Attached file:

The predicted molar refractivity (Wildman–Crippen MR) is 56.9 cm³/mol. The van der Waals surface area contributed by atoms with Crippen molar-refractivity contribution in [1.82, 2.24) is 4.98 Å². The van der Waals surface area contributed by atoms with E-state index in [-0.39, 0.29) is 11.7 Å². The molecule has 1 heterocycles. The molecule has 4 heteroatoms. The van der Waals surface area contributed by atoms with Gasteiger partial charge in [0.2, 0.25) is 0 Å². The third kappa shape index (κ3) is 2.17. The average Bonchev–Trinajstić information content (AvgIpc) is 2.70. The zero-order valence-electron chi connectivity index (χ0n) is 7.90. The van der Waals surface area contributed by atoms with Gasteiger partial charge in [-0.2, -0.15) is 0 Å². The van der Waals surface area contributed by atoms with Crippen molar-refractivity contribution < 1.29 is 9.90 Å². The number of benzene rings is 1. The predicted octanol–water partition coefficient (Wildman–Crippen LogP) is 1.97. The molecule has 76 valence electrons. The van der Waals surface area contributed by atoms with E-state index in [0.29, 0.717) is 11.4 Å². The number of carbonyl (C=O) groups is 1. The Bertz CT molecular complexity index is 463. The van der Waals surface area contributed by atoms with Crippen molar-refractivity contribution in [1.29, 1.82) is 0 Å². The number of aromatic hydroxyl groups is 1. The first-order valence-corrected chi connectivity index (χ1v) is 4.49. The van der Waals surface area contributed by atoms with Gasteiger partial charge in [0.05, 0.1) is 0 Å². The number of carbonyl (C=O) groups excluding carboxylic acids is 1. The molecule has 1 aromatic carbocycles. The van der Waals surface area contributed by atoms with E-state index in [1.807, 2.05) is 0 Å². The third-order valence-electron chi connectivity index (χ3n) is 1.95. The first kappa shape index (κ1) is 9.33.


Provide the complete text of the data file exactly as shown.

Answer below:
The predicted molar refractivity (Wildman–Crippen MR) is 56.9 cm³/mol. The van der Waals surface area contributed by atoms with Crippen molar-refractivity contribution in [1.82, 2.24) is 4.98 Å². The van der Waals surface area contributed by atoms with E-state index in [-0.39, 0.29) is 11.7 Å². The molecule has 1 heterocycles. The molecule has 4 heteroatoms. The van der Waals surface area contributed by atoms with Gasteiger partial charge in [0.2, 0.25) is 0 Å². The third kappa shape index (κ3) is 2.17. The average Bonchev–Trinajstić information content (AvgIpc) is 2.70. The zero-order valence-electron chi connectivity index (χ0n) is 7.90. The van der Waals surface area contributed by atoms with Gasteiger partial charge in [-0.2, -0.15) is 0 Å². The van der Waals surface area contributed by atoms with Crippen molar-refractivity contribution < 1.29 is 9.90 Å². The number of benzene rings is 1. The predicted octanol–water partition coefficient (Wildman–Crippen LogP) is 1.97. The molecule has 76 valence electrons. The van der Waals surface area contributed by atoms with E-state index in [0.29, 0.717) is 11.4 Å². The number of carbonyl (C=O) groups is 1. The Bertz CT molecular complexity index is 463. The van der Waals surface area contributed by atoms with Crippen molar-refractivity contribution in [1.29, 1.82) is 0 Å². The number of aromatic hydroxyl groups is 1. The first-order valence-corrected chi connectivity index (χ1v) is 4.49. The van der Waals surface area contributed by atoms with Gasteiger partial charge in [0.05, 0.1) is 0 Å². The number of carbonyl (C=O) groups excluding carboxylic acids is 1. The molecule has 1 aromatic carbocycles. The van der Waals surface area contributed by atoms with E-state index in [1.807, 2.05) is 0 Å². The third-order valence-electron chi connectivity index (χ3n) is 1.95. The first kappa shape index (κ1) is 9.33.